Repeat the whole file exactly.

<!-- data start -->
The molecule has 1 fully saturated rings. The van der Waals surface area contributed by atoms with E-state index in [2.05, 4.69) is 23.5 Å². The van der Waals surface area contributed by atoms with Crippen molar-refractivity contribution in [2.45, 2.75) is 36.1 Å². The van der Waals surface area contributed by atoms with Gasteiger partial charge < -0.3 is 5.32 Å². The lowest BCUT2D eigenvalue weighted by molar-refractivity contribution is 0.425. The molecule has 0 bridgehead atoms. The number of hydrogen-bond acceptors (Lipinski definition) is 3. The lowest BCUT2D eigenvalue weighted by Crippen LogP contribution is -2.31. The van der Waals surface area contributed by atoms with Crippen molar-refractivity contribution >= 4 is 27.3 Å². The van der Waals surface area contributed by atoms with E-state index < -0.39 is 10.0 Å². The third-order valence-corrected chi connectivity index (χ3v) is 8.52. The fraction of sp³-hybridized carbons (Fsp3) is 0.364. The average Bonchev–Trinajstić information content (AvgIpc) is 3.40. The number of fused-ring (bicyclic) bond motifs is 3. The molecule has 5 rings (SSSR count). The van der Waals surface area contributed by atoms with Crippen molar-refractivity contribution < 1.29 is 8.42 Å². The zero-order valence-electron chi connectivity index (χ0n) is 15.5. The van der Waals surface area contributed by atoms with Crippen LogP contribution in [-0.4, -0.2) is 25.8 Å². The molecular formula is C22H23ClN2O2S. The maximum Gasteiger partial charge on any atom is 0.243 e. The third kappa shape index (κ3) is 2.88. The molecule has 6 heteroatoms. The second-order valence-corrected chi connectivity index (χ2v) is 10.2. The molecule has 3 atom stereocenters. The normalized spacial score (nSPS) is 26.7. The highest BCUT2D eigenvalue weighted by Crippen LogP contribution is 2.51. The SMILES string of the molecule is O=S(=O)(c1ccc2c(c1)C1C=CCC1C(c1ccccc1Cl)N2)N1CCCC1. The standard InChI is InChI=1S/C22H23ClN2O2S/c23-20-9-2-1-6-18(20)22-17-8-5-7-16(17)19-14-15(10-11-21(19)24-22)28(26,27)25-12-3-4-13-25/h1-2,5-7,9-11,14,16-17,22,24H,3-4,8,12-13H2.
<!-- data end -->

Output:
The molecule has 1 fully saturated rings. The van der Waals surface area contributed by atoms with E-state index in [2.05, 4.69) is 23.5 Å². The van der Waals surface area contributed by atoms with Crippen molar-refractivity contribution in [2.45, 2.75) is 36.1 Å². The van der Waals surface area contributed by atoms with Gasteiger partial charge < -0.3 is 5.32 Å². The lowest BCUT2D eigenvalue weighted by molar-refractivity contribution is 0.425. The molecule has 0 bridgehead atoms. The number of hydrogen-bond acceptors (Lipinski definition) is 3. The lowest BCUT2D eigenvalue weighted by Crippen LogP contribution is -2.31. The van der Waals surface area contributed by atoms with Crippen molar-refractivity contribution >= 4 is 27.3 Å². The van der Waals surface area contributed by atoms with E-state index < -0.39 is 10.0 Å². The third-order valence-corrected chi connectivity index (χ3v) is 8.52. The fraction of sp³-hybridized carbons (Fsp3) is 0.364. The average Bonchev–Trinajstić information content (AvgIpc) is 3.40. The number of fused-ring (bicyclic) bond motifs is 3. The molecule has 5 rings (SSSR count). The van der Waals surface area contributed by atoms with Crippen molar-refractivity contribution < 1.29 is 8.42 Å². The zero-order valence-electron chi connectivity index (χ0n) is 15.5. The van der Waals surface area contributed by atoms with Crippen LogP contribution in [-0.4, -0.2) is 25.8 Å². The molecular formula is C22H23ClN2O2S. The maximum Gasteiger partial charge on any atom is 0.243 e. The third kappa shape index (κ3) is 2.88. The molecule has 6 heteroatoms. The second-order valence-corrected chi connectivity index (χ2v) is 10.2. The molecule has 3 atom stereocenters. The normalized spacial score (nSPS) is 26.7. The highest BCUT2D eigenvalue weighted by Crippen LogP contribution is 2.51. The SMILES string of the molecule is O=S(=O)(c1ccc2c(c1)C1C=CCC1C(c1ccccc1Cl)N2)N1CCCC1. The standard InChI is InChI=1S/C22H23ClN2O2S/c23-20-9-2-1-6-18(20)22-17-8-5-7-16(17)19-14-15(10-11-21(19)24-22)28(26,27)25-12-3-4-13-25/h1-2,5-7,9-11,14,16-17,22,24H,3-4,8,12-13H2.